Opinion
School Choice & Charters Opinion

Full Page Ad in the NY Times: $178,633. The Center for Education Reform’s Newsblast on DC Charters: Priceless!

By Eduwonkette — December 16, 2008 1 min read
  • Save to favorites
  • Print

This is too precious not to comment on: the Center for Education Reform, the organization that sponsored that full page ad slamming the AFT charter study and the Times in 2004, threw this celebratory paragraph into their newsblast today (see background here):

WHAT'S WORKING. D.C. charter schools are succeeding, according to The Washington Post, and "have opened a solid academic lead over those in [the city's] traditional public schools." An analysis of test results for economically disadvantaged students shows that "D.C. middle-school charters scored 19 points higher than the regular public students in reading and 20 points higher in math." D.C. charter school students outscored their conventional public school counterparts in other areas as well. In an online chat, writers discussed some of the reasons charters are thriving in the District: "A culture where the grown-ups trust each makes it a lot easier to teach kids. The experts doing research say high expectations and standards of behavior have to be applied consistently across classrooms. That's a lot more evident at charters than most DCPS schools I've visited. Charter directors were very consistent in saying that they will not hesitate to get rid of teachers who they feel are not performing. On the other hand, they are also very eager to keep the teachers they like, and provide support and encouragement and training to keep them happy."

This is a far cry from the fire-breathing condemnation of that ad, isn’t it?: “The study in question does not meet current professional research standards. As a result, it tells us nothing about whether charter schools are succeeding.”

You can’t make this stuff up.

Related Tags:

The opinions expressed in eduwonkette are strictly those of the author(s) and do not reflect the opinions or endorsement of Editorial Projects in Education, or any of its publications.


Commenting has been disabled on edweek.org effective Sept. 8. Please visit our FAQ section for more details. To get in touch with us visit our contact page, follow us on social media, or submit a Letter to the Editor.


Events

This content is provided by our sponsor. It is not written by and does not necessarily reflect the views of Education Week's editorial staff.
Sponsor
Teaching Webinar
6 Key Trends in Teaching and Learning
As we enter the third school year affected by the pandemic—and a return to the classroom for many—we come better prepared, but questions remain. How will the last year impact teaching and learning this school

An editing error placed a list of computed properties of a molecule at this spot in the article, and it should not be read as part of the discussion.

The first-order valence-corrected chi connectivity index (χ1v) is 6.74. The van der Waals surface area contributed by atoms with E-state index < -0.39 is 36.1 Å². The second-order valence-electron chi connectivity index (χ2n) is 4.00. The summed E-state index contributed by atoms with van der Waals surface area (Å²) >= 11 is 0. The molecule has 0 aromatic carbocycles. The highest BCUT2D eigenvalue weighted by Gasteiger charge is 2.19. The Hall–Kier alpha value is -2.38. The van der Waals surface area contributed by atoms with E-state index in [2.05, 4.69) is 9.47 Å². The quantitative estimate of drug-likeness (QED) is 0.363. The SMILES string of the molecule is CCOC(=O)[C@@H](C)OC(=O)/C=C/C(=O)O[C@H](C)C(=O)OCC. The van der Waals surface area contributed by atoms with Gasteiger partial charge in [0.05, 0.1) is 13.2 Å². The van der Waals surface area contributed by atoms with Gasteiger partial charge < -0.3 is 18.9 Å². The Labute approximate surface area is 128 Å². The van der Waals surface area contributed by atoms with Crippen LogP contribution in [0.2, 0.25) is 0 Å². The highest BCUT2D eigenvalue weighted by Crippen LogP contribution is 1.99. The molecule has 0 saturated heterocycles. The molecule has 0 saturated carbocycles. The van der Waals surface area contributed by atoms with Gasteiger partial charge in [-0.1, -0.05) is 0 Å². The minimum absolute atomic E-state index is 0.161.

Content provided by Instructure
This content is provided by our sponsor. It is not written by and does not necessarily reflect the views of Education Week's editorial staff.
Sponsor
School & District Management Webinar
Ensuring Continuity of Learning: How to Prepare for the Next Disruption
Across the country, K-12 schools and districts are, again, considering how to ensure effective continuity of learning in the face of emerging COVID variants, politicized debates, and more. Learn from Alexandria City Public Schools superintendent
Content provided by Class
Teaching Profession Live Online Discussion What Have We Learned From Teachers During the Pandemic?
University of California, Santa Cruz, researcher Lora Bartlett and her colleagues spent months studying how the pandemic affected classroom teachers. We will discuss the takeaways from her research not only for teachers, but also for

EdWeek Top School Jobs

Teacher Jobs
Search over ten thousand teaching jobs nationwide — elementary, middle, high school and more.
View Jobs
Principal Jobs
Find hundreds of jobs for principals, assistant principals, and other school leadership roles.
View Jobs
Administrator Jobs
Over a thousand district-level jobs: superintendents, directors, more.
View Jobs
Support Staff Jobs
Search thousands of jobs, from paraprofessionals to counselors and more.
View Jobs

Read Next

School Choice & Charters Virtual Charters in Hot Water Again. Accusations of Fraud Prompt $150M Lawsuit
Indiana officials seek to recoup more than $150 million they say was either wrongly obtained or misspent by a consortium of virtual schools.
Arika Herron, The Indianapolis Star
2 min read
Indiana's attorney general Todd Rokita speaks at a news conference on Sept. 16, 2020, in Indianapolis. Rokita filed a lawsuit against a group of online charter schools accused of defrauding the state out of millions of dollars Thursday, July 8, 2021.
Indiana's attorney general Todd Rokita speaks at a news conference on Sept. 16, 2020, in Indianapolis.
Darron Cummings/AP
School Choice & Charters How the Pandemic Helped Fuel the Private School Choice Movement
State lawmakers got a new talking point as they pushed to create and expand programs to send students to private schools.
8 min read
Collage showing two boys in classroom during pandemic wearing masks with cropped photo of feet and arrows going in different directions.
Collage by Gina Tomko/EducationWeek (Images: Getty)
School Choice & Charters Opinion Taking Stock After 30 Years of Charter Schools
Rick Hess speaks with Nina Rees, president and CEO of the National Alliance for Public Charter Schools, on charter schools turning 30.
8 min read
Image shows a multi-tailed arrow hitting the bullseye of a target.
DigitalVision Vectors/Getty
School Choice & Charters In Fight Over Millions of Dollars for Charter Schools, a Marijuana Tax May Bring Peace
The Oklahoma State Board of Education voted unanimously to rescind a polarizing lawsuit settlement, pending certain stipulations.
Nuria Martinez-Keel, The Oklahoman
3 min read
Money bills cash funds close up Getty
Getty